Monticello

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Background

The origins of the typeface we know today as Monticello can be traced back to America’s first successful type foundry, established in Philadelphia by Archibald Binny and James Ronaldson in 1796. Among the most enduring American types ever designed, it has now nearly realized a proverbial nine lives. Its first three iterations took the form of hand-set type and spanned more than a century. Its fourth incarnation, an arduous conversion to Linotype, was undertaken in the 1940s by C.H. Griffith at the Mergenthaler Company with the aid of Princeton University Press’s P.J.Conkwright. It was this revival, intended to provide a historically appropriate face for the publication of The Papers of Thomas Jefferson, that gave the font its modern name. The advent of computerized typesetting systems in the 1980s led to the creation of two intermediate, and unsatisfactory, digital renditions of Monticello. The accumulated defects were finally rectified by Matthew Carter’s masterful reinterpretation in 2003. At about the same time, a digital version tailored to produce photopolymer plates for letter-press printing was created for Andrew Hoyem’s Arion Press in San Francisco. Though it carries a different name, this was Monticello’s eighth life and a kind of return to the past. With the Jefferson Papers project expected to continue until 2026 (the 200th anniversary of the third President’s death), and with the pace of technological change showing no sign of abating, a ninth life seems inevitable.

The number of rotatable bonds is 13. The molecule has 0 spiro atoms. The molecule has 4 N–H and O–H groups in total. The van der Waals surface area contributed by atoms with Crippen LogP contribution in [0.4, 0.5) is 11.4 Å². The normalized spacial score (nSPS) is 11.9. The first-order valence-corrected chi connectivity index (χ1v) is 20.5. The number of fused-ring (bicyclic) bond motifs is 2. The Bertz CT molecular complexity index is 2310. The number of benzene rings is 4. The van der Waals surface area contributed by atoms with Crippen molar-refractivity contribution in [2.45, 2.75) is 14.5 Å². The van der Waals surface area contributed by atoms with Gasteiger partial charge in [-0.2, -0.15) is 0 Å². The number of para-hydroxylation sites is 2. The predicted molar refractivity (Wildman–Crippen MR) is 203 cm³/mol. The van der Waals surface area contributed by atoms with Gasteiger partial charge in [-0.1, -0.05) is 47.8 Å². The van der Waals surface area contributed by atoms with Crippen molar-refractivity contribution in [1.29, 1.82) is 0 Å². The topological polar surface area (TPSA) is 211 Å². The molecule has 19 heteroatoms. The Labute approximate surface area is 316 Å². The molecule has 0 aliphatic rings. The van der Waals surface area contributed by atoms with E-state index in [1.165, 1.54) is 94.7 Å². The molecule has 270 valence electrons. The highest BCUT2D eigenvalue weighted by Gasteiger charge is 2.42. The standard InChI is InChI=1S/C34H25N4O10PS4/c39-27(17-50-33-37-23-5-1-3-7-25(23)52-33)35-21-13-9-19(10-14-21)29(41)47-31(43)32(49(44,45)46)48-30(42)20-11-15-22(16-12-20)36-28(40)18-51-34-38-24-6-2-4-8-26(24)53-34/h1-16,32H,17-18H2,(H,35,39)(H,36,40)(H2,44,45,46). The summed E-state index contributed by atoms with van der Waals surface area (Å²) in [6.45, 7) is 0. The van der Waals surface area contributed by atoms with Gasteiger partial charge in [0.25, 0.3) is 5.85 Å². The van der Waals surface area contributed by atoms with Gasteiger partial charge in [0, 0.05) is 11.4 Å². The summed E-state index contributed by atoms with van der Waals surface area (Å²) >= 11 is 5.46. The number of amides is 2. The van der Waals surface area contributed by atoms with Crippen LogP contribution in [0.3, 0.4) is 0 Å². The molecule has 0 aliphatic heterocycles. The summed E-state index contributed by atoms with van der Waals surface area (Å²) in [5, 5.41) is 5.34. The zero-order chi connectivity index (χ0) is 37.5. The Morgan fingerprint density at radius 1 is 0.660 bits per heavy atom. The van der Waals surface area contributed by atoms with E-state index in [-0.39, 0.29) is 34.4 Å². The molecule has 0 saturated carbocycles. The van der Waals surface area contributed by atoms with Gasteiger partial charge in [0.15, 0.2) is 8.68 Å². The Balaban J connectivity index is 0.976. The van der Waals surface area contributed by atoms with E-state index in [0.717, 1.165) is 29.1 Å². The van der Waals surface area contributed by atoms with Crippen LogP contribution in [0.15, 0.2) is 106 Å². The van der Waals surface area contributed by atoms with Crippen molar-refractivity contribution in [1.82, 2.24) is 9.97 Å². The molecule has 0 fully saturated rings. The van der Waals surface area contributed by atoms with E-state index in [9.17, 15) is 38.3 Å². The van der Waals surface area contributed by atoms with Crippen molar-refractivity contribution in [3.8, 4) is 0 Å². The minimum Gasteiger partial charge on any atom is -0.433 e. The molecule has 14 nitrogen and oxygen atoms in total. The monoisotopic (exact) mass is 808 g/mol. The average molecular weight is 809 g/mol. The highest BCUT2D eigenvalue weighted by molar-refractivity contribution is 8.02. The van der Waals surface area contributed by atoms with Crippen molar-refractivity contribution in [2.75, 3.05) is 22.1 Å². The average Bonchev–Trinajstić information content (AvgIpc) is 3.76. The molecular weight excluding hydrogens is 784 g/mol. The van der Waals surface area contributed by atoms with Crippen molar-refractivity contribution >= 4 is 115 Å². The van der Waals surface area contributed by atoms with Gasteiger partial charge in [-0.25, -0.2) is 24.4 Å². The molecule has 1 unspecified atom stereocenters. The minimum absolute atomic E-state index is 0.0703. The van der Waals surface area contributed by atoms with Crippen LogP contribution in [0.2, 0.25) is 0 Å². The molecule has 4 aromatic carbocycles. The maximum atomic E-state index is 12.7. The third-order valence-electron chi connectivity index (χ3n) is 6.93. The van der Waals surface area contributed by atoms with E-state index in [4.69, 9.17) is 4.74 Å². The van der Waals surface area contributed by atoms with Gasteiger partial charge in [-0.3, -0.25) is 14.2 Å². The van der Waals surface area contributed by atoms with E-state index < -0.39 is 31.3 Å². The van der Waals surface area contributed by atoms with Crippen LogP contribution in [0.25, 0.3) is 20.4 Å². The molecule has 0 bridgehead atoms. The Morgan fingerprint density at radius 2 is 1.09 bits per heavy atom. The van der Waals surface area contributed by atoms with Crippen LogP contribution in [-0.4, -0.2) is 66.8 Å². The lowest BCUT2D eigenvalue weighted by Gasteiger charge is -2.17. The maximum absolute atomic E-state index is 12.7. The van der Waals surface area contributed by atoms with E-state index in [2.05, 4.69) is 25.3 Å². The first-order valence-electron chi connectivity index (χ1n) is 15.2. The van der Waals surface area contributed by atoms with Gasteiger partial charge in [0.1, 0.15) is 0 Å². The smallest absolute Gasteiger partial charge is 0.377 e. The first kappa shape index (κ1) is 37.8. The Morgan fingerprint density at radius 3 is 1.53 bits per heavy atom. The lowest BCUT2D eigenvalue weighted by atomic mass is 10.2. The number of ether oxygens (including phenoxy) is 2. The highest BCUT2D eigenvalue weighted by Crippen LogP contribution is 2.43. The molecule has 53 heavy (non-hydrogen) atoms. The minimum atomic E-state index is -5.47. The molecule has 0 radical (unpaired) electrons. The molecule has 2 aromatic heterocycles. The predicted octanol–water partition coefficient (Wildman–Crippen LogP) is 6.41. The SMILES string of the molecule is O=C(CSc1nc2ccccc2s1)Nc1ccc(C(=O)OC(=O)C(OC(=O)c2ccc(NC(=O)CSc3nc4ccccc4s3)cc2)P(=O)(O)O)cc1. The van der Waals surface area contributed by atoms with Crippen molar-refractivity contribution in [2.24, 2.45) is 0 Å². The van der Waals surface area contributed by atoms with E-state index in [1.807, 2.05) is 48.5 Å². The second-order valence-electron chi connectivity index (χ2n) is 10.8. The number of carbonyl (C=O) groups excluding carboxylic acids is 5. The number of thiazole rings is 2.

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Last edited by skate on November 28, 2009, 03:44pm EST

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